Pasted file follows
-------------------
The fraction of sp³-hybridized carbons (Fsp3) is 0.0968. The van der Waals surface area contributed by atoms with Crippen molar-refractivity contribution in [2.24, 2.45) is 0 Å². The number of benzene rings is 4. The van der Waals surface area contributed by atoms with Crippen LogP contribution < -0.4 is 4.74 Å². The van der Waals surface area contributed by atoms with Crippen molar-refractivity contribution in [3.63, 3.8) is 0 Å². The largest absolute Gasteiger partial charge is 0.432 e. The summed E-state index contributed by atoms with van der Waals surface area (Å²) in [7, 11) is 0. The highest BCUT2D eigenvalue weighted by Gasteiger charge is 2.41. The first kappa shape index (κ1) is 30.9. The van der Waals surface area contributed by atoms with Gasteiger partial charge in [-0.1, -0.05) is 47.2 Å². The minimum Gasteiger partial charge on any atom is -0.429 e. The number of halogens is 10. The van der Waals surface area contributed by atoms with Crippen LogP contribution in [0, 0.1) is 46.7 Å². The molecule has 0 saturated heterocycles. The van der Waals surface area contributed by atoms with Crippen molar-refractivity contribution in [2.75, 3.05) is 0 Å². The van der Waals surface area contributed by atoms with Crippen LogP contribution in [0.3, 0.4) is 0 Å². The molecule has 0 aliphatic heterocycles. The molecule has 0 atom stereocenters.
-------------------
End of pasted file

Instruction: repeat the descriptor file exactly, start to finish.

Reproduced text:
The fraction of sp³-hybridized carbons (Fsp3) is 0.0968. The van der Waals surface area contributed by atoms with Crippen molar-refractivity contribution in [2.24, 2.45) is 0 Å². The number of benzene rings is 4. The van der Waals surface area contributed by atoms with Crippen LogP contribution < -0.4 is 4.74 Å². The van der Waals surface area contributed by atoms with Crippen molar-refractivity contribution in [3.63, 3.8) is 0 Å². The largest absolute Gasteiger partial charge is 0.432 e. The summed E-state index contributed by atoms with van der Waals surface area (Å²) in [7, 11) is 0. The highest BCUT2D eigenvalue weighted by Gasteiger charge is 2.41. The first kappa shape index (κ1) is 30.9. The van der Waals surface area contributed by atoms with Gasteiger partial charge in [-0.1, -0.05) is 47.2 Å². The minimum Gasteiger partial charge on any atom is -0.429 e. The number of halogens is 10. The van der Waals surface area contributed by atoms with Crippen LogP contribution in [0, 0.1) is 46.7 Å². The molecule has 0 saturated heterocycles. The van der Waals surface area contributed by atoms with Crippen molar-refractivity contribution in [2.75, 3.05) is 0 Å². The van der Waals surface area contributed by atoms with Crippen LogP contribution in [0.3, 0.4) is 0 Å². The molecule has 0 aliphatic heterocycles. The molecule has 0 atom stereocenters.